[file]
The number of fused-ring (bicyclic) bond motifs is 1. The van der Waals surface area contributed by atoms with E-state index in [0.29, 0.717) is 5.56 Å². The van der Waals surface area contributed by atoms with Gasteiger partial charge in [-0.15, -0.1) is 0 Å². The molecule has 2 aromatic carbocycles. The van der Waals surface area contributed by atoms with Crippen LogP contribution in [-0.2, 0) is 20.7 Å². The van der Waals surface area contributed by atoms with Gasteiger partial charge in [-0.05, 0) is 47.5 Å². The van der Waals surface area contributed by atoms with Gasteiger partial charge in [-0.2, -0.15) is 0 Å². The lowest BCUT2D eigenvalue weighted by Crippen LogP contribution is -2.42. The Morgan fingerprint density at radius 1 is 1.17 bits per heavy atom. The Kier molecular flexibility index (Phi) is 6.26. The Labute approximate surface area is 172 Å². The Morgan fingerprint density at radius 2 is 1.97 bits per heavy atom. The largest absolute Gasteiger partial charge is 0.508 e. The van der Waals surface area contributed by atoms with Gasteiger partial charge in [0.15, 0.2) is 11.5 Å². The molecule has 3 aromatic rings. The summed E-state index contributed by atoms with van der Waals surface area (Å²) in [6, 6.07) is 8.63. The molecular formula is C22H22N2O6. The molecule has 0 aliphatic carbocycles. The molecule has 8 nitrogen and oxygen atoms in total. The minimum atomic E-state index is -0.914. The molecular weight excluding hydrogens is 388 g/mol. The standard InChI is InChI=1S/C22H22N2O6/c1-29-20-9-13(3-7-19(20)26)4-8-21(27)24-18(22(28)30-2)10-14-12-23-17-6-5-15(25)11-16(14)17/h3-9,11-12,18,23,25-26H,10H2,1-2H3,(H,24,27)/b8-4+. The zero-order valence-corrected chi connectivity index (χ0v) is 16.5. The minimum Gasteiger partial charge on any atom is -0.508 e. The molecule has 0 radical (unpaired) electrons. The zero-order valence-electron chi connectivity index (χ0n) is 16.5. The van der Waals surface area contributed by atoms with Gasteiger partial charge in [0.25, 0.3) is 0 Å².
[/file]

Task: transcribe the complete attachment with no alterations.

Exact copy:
The number of fused-ring (bicyclic) bond motifs is 1. The van der Waals surface area contributed by atoms with E-state index in [0.29, 0.717) is 5.56 Å². The van der Waals surface area contributed by atoms with Gasteiger partial charge in [-0.15, -0.1) is 0 Å². The molecule has 2 aromatic carbocycles. The van der Waals surface area contributed by atoms with Crippen LogP contribution in [-0.2, 0) is 20.7 Å². The van der Waals surface area contributed by atoms with Gasteiger partial charge in [-0.05, 0) is 47.5 Å². The van der Waals surface area contributed by atoms with Gasteiger partial charge in [-0.2, -0.15) is 0 Å². The lowest BCUT2D eigenvalue weighted by Crippen LogP contribution is -2.42. The Morgan fingerprint density at radius 1 is 1.17 bits per heavy atom. The Kier molecular flexibility index (Phi) is 6.26. The Labute approximate surface area is 172 Å². The Morgan fingerprint density at radius 2 is 1.97 bits per heavy atom. The largest absolute Gasteiger partial charge is 0.508 e. The van der Waals surface area contributed by atoms with Gasteiger partial charge in [0.15, 0.2) is 11.5 Å². The molecule has 3 aromatic rings. The summed E-state index contributed by atoms with van der Waals surface area (Å²) in [6, 6.07) is 8.63. The molecular formula is C22H22N2O6. The molecule has 0 aliphatic carbocycles. The molecule has 8 nitrogen and oxygen atoms in total. The minimum atomic E-state index is -0.914. The molecular weight excluding hydrogens is 388 g/mol. The standard InChI is InChI=1S/C22H22N2O6/c1-29-20-9-13(3-7-19(20)26)4-8-21(27)24-18(22(28)30-2)10-14-12-23-17-6-5-15(25)11-16(14)17/h3-9,11-12,18,23,25-26H,10H2,1-2H3,(H,24,27)/b8-4+. The zero-order valence-corrected chi connectivity index (χ0v) is 16.5. The minimum Gasteiger partial charge on any atom is -0.508 e. The molecule has 0 radical (unpaired) electrons. The zero-order valence-electron chi connectivity index (χ0n) is 16.5. The van der Waals surface area contributed by atoms with Gasteiger partial charge in [0.25, 0.3) is 0 Å².